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Welcome back, Ultraverse fans and superhero comic book geeks and collectors! Today I will be reviewing another one of the Ultraverse anniversary celebration comic books. Apart from the usual superhero stuff, there is a touch of historical fiction in the UV anniversary comic book I reviewed and I can say that, if ever more people out there will discover it, it can spark more discussions and even debates about a certain figure of world history as well as the relevance of indigenous people.
Now we can proceed with this look back at The Strangers #12, published in 1994 by Malibu Comics with a story written by Steve Englehart and drawn by Rick Hoberg.
The story begins in the middle of the thick jungle of a floating island. Yrial, who has spent significant time with The Strangers representing her tribe, is held captive by her own people inside a crystal. She is being accused of betrayal of her tribe as a consequence of her involvement with her teammates from the civilized world. Yrial denies the charges and insisted that the rise of The Strangers signifies that their solitude is over.
Eventually Grenade, Zip-Zap, Lady Killer, Electrocute, Spectral and Atom Bob arrive to fight in an attempt help their trapped teammate. The action halts as soon as Lady Killer tells Chief Aula that they know the great secret as they have been to the other side (refer to the previous past issues leading to this)…
I will start first with the storytelling. Steve Englehart’s writing is excellent and he clearly did his research about a key part of world history and made an intriguing and compelling fictional story out of it. This is, in fact, one of the most intriguing superhero stories of the 1990s that I have ever read and it is a very lively reminder that storytelling alone can impact readers deeply when it is greatly made.
With regards to the historical fiction aspect of this comic book, I should state that doing a fantasized version of the European explorer Christopher Columbus and connecting him and his crew with the history of the in-comic tribe was a stroke of genius. This was indeed the main selling point of this comic book!
Rick Hoberg, who worked a lot with Englehart and set the definitive look of The Strangers, made great visuals and the images are also much more diverse given the historical fiction aspect of this comic book. Hoberg really brought Englehart’s script to life and his visuals look finely paced with the narrative.
With regards to the emphasis on magic, it should be noted that it is an abomination and in the context of the story, it is a cursed thing and not really a strength of the in-comic tribe. As for the other world (and the demons it is filled with) that the tribe is aware of, it symbolizes the realm of evil. By the end of the story, you will realize that the tribe living on the floating island are indeed a cursed people and not merely isolated using magic. They are also idolaters and practice rituals sourced from evil long ago. For meaning, learn from the holy scriptures below and you will realize that you would NOT want to be like the story’s tribe. You are better off following Lord Jesus and believe in His salvation.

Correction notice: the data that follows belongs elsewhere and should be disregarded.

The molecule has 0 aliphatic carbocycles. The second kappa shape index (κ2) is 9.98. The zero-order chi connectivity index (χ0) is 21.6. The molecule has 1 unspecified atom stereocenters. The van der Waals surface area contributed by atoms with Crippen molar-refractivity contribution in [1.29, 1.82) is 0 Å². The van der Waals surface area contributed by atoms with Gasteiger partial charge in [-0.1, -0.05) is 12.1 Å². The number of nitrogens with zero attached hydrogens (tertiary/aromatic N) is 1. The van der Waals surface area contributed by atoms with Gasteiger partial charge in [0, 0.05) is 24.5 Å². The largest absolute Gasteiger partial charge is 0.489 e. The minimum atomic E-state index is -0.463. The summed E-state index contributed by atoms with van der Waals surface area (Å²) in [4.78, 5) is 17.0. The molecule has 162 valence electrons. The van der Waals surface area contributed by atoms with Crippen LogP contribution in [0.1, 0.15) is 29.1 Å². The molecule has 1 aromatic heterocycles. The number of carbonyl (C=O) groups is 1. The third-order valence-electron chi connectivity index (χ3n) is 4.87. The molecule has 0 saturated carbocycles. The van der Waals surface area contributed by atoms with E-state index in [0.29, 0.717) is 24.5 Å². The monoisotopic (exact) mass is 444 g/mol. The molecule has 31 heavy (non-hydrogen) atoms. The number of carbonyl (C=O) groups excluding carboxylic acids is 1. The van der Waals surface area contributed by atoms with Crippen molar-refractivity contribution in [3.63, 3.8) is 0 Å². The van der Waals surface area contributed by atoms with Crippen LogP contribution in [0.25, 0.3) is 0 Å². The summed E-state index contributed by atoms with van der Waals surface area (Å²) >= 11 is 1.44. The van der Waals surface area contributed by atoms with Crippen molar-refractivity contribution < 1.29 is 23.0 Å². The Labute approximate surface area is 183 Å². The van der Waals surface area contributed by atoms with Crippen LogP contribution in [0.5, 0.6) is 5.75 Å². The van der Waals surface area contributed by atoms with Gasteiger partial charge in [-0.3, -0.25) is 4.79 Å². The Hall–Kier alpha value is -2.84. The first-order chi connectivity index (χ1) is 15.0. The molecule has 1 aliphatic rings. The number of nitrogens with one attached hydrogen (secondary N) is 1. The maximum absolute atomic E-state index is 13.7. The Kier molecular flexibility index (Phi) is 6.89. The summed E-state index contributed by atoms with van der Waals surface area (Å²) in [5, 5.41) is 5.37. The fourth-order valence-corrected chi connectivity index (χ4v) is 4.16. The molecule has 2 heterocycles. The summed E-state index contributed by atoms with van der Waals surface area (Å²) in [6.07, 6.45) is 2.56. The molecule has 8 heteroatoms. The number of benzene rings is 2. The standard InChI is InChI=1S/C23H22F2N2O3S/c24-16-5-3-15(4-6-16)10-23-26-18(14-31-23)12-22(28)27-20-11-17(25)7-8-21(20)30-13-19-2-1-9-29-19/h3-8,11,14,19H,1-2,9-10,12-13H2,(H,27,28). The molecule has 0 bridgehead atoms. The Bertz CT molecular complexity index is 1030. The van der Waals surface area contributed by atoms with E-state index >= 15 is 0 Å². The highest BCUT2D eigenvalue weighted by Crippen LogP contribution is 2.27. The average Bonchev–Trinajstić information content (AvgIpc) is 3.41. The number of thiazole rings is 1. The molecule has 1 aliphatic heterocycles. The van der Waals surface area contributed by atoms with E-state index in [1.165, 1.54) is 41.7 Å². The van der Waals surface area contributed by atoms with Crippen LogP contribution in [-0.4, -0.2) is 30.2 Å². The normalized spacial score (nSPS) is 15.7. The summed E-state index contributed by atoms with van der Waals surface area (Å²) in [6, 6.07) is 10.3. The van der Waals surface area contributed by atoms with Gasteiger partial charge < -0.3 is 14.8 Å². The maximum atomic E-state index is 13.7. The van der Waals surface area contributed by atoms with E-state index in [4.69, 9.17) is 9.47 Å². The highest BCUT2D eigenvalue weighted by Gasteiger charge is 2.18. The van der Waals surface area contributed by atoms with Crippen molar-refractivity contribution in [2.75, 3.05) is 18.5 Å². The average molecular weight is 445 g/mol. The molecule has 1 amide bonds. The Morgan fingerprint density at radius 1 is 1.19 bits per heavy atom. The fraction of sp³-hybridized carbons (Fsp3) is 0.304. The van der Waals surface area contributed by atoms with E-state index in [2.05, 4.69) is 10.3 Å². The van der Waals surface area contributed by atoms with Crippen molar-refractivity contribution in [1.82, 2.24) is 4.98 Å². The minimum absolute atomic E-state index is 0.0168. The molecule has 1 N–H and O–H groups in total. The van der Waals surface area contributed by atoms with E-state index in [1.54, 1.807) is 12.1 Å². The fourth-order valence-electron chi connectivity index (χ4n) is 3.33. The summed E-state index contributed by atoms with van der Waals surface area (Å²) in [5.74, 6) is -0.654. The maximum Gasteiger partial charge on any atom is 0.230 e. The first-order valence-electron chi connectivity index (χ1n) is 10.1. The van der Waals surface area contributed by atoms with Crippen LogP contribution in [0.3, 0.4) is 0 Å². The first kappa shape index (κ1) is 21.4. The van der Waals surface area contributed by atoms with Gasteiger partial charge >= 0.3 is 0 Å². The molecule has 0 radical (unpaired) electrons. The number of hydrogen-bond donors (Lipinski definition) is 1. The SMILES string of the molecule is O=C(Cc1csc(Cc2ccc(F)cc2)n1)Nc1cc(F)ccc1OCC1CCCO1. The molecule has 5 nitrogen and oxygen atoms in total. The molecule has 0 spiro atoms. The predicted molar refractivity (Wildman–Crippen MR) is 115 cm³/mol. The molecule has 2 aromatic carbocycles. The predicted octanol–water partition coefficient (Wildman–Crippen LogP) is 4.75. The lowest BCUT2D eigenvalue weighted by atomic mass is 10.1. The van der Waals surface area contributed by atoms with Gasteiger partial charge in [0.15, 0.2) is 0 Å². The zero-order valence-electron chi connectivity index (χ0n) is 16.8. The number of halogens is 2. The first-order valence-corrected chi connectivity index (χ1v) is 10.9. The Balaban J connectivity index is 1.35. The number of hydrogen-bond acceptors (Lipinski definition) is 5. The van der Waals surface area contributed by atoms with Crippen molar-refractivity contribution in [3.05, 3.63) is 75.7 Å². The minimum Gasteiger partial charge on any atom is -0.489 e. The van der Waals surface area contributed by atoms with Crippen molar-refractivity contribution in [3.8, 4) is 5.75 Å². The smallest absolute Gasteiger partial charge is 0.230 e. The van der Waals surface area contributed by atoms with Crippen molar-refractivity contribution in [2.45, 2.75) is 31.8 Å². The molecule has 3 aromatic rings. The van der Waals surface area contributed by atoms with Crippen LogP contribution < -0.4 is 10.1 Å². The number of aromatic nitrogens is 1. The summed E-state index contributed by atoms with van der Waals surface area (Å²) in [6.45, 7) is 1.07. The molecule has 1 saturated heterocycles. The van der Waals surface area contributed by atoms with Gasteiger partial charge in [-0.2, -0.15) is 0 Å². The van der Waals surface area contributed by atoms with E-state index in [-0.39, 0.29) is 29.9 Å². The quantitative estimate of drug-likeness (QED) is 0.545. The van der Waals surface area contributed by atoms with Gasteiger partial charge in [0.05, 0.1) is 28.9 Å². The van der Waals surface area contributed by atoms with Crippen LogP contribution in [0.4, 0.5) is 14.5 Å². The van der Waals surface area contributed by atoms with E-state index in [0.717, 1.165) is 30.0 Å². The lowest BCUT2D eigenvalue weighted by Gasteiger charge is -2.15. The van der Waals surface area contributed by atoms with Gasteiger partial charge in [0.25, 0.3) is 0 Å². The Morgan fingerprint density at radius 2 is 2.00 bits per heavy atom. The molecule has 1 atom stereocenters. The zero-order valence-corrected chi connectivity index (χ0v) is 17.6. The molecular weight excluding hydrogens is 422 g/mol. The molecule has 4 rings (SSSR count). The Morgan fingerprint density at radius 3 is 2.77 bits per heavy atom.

“But the cowardly, unbelieving, abominable, murderers, sexually immoral, sorcerers, idolaters, and all liars shall have their part in the lake which burns with fire and brimstone, which is the second death.”
Revelation 21:8 (NKJV)
Wonderfully blessed are those who wash their robes white so they can access the Tree of Life and enter the city of bliss by its open gates. Those not permitted to enter are outside: the malicious hypocrites, the sexually immoral, sorcerers, murderers, idolaters, and every lover of lies.
Revelation 22:14-15 (TPT)
Among the anniversary issues of the Ultraverse I have reviewed as of this writing, I should state that The Strangers #12 (1994) is the best one yet! Entertainment value aside, the focus on Christopher Columbus and indigenous people should interest people who have varying views about them. Christopher Columbus remains a divisive historical figure as some people admired his achievements on world exploration while others condemned him as an evil, bloodthirsty man who negatively impacted indigenous people he encountered. Whatever your views of Columbus and indigenous people are right now, I recommend you read this comic book. For those who love superhero stuff, you will find a lot to enjoy here.
If you are seriously planning to buy an existing hard copy of The Strangers #12 (1994), be aware that as of this writing, MileHighComics.com shows that the near-mint copy of the comic book costs $8.
Overall, The Strangers #12 (1994) is highly recommended.
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